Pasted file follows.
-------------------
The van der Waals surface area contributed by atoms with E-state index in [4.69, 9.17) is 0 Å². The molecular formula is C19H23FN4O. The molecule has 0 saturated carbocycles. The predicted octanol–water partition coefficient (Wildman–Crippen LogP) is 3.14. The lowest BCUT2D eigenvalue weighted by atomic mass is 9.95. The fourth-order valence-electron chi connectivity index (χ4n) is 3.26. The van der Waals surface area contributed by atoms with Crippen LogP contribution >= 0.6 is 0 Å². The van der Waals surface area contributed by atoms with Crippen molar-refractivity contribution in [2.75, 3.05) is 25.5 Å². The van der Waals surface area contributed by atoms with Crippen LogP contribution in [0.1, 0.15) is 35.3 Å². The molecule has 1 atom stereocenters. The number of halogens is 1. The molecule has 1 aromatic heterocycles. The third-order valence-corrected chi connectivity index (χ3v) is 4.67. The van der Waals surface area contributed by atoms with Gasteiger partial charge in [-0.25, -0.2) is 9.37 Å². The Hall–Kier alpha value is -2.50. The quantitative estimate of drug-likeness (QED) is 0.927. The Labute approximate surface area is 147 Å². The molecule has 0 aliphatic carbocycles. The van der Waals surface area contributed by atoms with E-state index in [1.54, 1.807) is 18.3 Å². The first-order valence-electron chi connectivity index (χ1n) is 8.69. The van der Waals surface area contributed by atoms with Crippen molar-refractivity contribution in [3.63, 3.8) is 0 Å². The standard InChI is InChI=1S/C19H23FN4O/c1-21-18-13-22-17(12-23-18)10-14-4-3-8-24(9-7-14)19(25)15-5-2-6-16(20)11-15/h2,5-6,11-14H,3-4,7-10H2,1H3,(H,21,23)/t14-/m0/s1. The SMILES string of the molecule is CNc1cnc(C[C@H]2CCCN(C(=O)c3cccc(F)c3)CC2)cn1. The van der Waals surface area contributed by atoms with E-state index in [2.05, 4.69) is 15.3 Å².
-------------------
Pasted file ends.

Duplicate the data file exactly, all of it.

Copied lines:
The van der Waals surface area contributed by atoms with E-state index in [4.69, 9.17) is 0 Å². The molecular formula is C19H23FN4O. The molecule has 0 saturated carbocycles. The predicted octanol–water partition coefficient (Wildman–Crippen LogP) is 3.14. The lowest BCUT2D eigenvalue weighted by atomic mass is 9.95. The fourth-order valence-electron chi connectivity index (χ4n) is 3.26. The van der Waals surface area contributed by atoms with Crippen LogP contribution >= 0.6 is 0 Å². The van der Waals surface area contributed by atoms with Crippen molar-refractivity contribution in [2.75, 3.05) is 25.5 Å². The van der Waals surface area contributed by atoms with Crippen LogP contribution in [0.1, 0.15) is 35.3 Å². The molecule has 1 atom stereocenters. The number of halogens is 1. The molecule has 1 aromatic heterocycles. The third-order valence-corrected chi connectivity index (χ3v) is 4.67. The van der Waals surface area contributed by atoms with Gasteiger partial charge in [-0.25, -0.2) is 9.37 Å². The Hall–Kier alpha value is -2.50. The quantitative estimate of drug-likeness (QED) is 0.927. The Labute approximate surface area is 147 Å². The molecule has 0 aliphatic carbocycles. The van der Waals surface area contributed by atoms with E-state index in [1.54, 1.807) is 18.3 Å². The first-order valence-electron chi connectivity index (χ1n) is 8.69. The van der Waals surface area contributed by atoms with Crippen molar-refractivity contribution in [3.63, 3.8) is 0 Å². The standard InChI is InChI=1S/C19H23FN4O/c1-21-18-13-22-17(12-23-18)10-14-4-3-8-24(9-7-14)19(25)15-5-2-6-16(20)11-15/h2,5-6,11-14H,3-4,7-10H2,1H3,(H,21,23)/t14-/m0/s1. The SMILES string of the molecule is CNc1cnc(C[C@H]2CCCN(C(=O)c3cccc(F)c3)CC2)cn1. The van der Waals surface area contributed by atoms with E-state index in [2.05, 4.69) is 15.3 Å².